The European Commission has continuosly stressed the need for a pan-European card scheme as an alternative to Visa and MasterCard. The chief argument goes that the existing duopoly of the two giants limits competition and choices for the European banks. There was a time perhaps when the association status of both schemes used to colour their commercial judgement. I also remember their own messages at a time, which went along the lines “we are not competing against each other, we are both competing against cash”. Sure, cash remains an important target for both Visa and MasterCard, however, since their respective IPOs, I am seeing an increasingly fierce competition between these two firms. Both of them have been very active in staking the ground in contactless (Visa with payWave and MasterCard with PayPass) and mobile services. My UK bank has recently replaced my Maestro debit card with Visa debit – a clear sign that the competition between the two for bank accounts also remains strong. However, a number of recent announcements indicated that we might be entering a new phase in the “battle of giants”. It didn’t take long after Visa announced its intentions to strenghten its position in e-commerce with the acquisition of CyberSource, for MasterCard to follow with its own acquisition of Datacash, a European e-commerce service provider. And while MasterCard’s announcement on August 30th to partner with Borderlinx, a company that helps facilitate cross-border e-commerce, is still fresh in our minds, we should also note that Visa has done a similar deal with Borderlinx for its customers in the GCC region back in April 2010. Who says there is no competition in the cards world?

American Express customer in a small village? Lloyds TSB might have just the answer

American Express customer in a small village? Lloyds TSB might have just the answer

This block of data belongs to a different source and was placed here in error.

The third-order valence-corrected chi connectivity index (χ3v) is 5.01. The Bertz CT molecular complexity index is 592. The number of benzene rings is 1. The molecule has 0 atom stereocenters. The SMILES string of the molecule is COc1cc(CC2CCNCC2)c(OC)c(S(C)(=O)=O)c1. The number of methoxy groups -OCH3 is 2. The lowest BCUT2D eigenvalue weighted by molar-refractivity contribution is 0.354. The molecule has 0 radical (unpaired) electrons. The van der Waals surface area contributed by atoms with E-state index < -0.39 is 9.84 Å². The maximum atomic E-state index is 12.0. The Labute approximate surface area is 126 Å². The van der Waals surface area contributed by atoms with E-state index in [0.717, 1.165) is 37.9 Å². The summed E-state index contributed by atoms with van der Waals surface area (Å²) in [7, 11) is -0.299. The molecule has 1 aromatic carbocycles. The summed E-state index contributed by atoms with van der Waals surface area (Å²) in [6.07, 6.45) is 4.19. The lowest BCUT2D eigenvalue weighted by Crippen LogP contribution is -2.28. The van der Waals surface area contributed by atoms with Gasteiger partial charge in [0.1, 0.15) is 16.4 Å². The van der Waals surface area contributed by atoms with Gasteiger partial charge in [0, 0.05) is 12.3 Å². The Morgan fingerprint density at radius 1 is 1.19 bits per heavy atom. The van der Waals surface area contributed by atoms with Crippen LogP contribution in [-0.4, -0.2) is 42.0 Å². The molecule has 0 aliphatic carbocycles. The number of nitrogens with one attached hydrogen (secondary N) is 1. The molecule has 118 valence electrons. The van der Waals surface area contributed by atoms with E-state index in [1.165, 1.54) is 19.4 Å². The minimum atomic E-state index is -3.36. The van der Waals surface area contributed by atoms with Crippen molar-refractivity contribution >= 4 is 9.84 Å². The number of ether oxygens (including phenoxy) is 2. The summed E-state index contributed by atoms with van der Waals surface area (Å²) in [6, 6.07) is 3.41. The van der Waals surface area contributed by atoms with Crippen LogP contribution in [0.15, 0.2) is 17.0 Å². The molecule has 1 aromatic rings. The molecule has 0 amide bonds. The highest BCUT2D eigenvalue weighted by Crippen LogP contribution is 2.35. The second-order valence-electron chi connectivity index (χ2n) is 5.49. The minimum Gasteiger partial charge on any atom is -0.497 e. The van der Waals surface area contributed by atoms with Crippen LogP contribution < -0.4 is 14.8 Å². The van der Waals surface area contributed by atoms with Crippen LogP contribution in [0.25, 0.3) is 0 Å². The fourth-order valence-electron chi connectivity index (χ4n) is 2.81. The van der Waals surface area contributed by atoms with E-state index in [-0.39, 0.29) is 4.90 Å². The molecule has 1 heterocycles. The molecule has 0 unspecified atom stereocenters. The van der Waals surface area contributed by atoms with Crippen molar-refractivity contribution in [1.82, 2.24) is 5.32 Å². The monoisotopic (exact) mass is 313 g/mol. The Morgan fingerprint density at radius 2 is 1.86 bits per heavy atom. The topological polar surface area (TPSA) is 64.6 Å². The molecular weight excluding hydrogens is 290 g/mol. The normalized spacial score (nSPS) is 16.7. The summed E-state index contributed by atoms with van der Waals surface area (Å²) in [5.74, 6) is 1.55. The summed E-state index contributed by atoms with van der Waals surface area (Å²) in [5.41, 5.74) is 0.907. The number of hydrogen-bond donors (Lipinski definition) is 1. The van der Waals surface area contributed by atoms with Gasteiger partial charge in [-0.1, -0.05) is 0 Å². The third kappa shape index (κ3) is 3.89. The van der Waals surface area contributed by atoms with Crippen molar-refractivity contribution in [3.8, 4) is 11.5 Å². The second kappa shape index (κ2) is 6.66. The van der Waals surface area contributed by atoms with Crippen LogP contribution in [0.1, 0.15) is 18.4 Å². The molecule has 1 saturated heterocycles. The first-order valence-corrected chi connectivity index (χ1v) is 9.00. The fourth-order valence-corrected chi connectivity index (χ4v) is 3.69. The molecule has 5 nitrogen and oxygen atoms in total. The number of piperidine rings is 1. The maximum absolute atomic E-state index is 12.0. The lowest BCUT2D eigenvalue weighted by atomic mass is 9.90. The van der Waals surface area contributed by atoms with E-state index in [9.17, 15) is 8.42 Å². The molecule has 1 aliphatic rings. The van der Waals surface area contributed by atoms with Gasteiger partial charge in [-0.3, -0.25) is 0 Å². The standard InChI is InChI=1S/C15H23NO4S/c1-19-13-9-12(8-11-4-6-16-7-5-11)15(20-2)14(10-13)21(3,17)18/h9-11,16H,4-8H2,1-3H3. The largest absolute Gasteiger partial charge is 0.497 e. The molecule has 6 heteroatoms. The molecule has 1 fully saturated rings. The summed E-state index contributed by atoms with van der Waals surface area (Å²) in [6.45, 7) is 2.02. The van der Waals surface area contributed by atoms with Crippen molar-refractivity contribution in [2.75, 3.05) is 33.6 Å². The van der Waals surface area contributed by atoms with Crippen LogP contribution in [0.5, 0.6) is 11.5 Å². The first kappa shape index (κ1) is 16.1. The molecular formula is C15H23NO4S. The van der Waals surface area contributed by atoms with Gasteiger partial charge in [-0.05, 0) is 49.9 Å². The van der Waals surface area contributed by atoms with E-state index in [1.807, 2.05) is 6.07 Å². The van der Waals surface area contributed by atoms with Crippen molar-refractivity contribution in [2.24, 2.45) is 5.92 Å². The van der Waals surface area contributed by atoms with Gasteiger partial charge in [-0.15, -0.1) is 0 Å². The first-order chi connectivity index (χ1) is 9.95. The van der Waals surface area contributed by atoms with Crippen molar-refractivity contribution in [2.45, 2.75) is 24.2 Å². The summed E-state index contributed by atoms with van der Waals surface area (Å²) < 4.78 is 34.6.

It was my wife’s birthday this last weekend, so as a special treat, I arranged a romantic getaway, just for the two of us, without the kids. On the way to our weekend destination, we stopped for lunch at a rural ‘gastropub’, a very nice place with some excellent if slightly exotic dishes (haggis cottage pie anyone?). At the end of our lunch, I wanted to pay with American Express. Now, I do have a few cards in my wallet, but my Amex card collects points with Nectar, one of the UK loyalty schemes, so I quite like using it when I can. However, the owner of the place who came to collect my payment said, “I am sorry sir, we don’t take Amex. They still charge us for taking their cards”. The fact he wasn’t accepting Amex was not too surprising – while the gap is narrowing, there are still quite a few more places accepting Visa or MasterCard than American Express, especially among the smaller merchants. What I did find interesting was the phrase “they still charge us”, as if it was something unique in the market. I challenged that he surely got charged by his acquirer for accepting other cards as well, but he said it was a lot less, and generally sounded as if he has fully accepted that charge as a cost of doing business. Given the occassion, I wasn’t in the mood for an impromptu market research on MSC rates across different schemes, so I just simply paid the bill with my Visa. Lloyds TSB, one of the top UK banks, have an interesting solution for situations such as this – Airmiles Duo Credit Card. Anyone signing up for this card gets in fact two cards – one American Express and one MasterCard. What’s interesting is that the rewards the customer gets from spending on Amex is five times better than the ones on the spend through MasterCard. In other words, the customer is incentivised to use his/ her Amex card wherever it is accepted, yet they have a MasterCard as a fall-back option in those places where it’s not. Both cards are linked to the same account, one credit limit and one statement. And both cards do earn rewards, albeit it at different rates. I might have to consider getting one myself next time.